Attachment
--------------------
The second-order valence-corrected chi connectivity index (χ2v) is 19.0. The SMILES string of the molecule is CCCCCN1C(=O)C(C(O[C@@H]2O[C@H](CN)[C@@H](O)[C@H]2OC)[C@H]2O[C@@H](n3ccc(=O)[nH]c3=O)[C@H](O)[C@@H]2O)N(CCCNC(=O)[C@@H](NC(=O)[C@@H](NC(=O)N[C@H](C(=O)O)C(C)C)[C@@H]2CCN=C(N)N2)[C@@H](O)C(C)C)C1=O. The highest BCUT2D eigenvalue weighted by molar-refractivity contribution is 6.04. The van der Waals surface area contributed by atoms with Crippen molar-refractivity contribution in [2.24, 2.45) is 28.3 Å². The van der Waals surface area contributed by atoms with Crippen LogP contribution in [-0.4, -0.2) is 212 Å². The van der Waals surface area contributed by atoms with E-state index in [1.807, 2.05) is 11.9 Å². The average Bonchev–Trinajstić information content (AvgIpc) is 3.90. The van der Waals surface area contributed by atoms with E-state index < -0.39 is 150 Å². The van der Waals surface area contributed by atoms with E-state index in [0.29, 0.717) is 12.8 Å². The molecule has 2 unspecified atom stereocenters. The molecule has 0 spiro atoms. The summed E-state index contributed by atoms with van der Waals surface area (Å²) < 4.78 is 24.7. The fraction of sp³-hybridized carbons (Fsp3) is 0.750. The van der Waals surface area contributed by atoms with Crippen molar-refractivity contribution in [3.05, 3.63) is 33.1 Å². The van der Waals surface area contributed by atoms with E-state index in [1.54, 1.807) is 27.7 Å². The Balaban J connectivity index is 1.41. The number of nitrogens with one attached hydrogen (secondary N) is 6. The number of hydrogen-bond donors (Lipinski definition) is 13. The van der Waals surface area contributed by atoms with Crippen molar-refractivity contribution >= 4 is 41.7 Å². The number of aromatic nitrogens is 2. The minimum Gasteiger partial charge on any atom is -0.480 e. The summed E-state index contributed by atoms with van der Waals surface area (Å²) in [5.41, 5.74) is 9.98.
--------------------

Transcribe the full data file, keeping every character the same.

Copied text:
The second-order valence-corrected chi connectivity index (χ2v) is 19.0. The SMILES string of the molecule is CCCCCN1C(=O)C(C(O[C@@H]2O[C@H](CN)[C@@H](O)[C@H]2OC)[C@H]2O[C@@H](n3ccc(=O)[nH]c3=O)[C@H](O)[C@@H]2O)N(CCCNC(=O)[C@@H](NC(=O)[C@@H](NC(=O)N[C@H](C(=O)O)C(C)C)[C@@H]2CCN=C(N)N2)[C@@H](O)C(C)C)C1=O. The highest BCUT2D eigenvalue weighted by molar-refractivity contribution is 6.04. The van der Waals surface area contributed by atoms with Crippen molar-refractivity contribution in [2.24, 2.45) is 28.3 Å². The van der Waals surface area contributed by atoms with Crippen LogP contribution in [-0.4, -0.2) is 212 Å². The van der Waals surface area contributed by atoms with E-state index in [1.807, 2.05) is 11.9 Å². The average Bonchev–Trinajstić information content (AvgIpc) is 3.90. The van der Waals surface area contributed by atoms with E-state index < -0.39 is 150 Å². The van der Waals surface area contributed by atoms with E-state index in [0.29, 0.717) is 12.8 Å². The molecule has 2 unspecified atom stereocenters. The molecule has 0 spiro atoms. The summed E-state index contributed by atoms with van der Waals surface area (Å²) < 4.78 is 24.7. The fraction of sp³-hybridized carbons (Fsp3) is 0.750. The van der Waals surface area contributed by atoms with Crippen molar-refractivity contribution in [3.05, 3.63) is 33.1 Å². The van der Waals surface area contributed by atoms with E-state index in [1.54, 1.807) is 27.7 Å². The Balaban J connectivity index is 1.41. The number of nitrogens with one attached hydrogen (secondary N) is 6. The number of hydrogen-bond donors (Lipinski definition) is 13. The van der Waals surface area contributed by atoms with Crippen molar-refractivity contribution >= 4 is 41.7 Å². The number of aromatic nitrogens is 2. The minimum Gasteiger partial charge on any atom is -0.480 e. The summed E-state index contributed by atoms with van der Waals surface area (Å²) in [5.41, 5.74) is 9.98.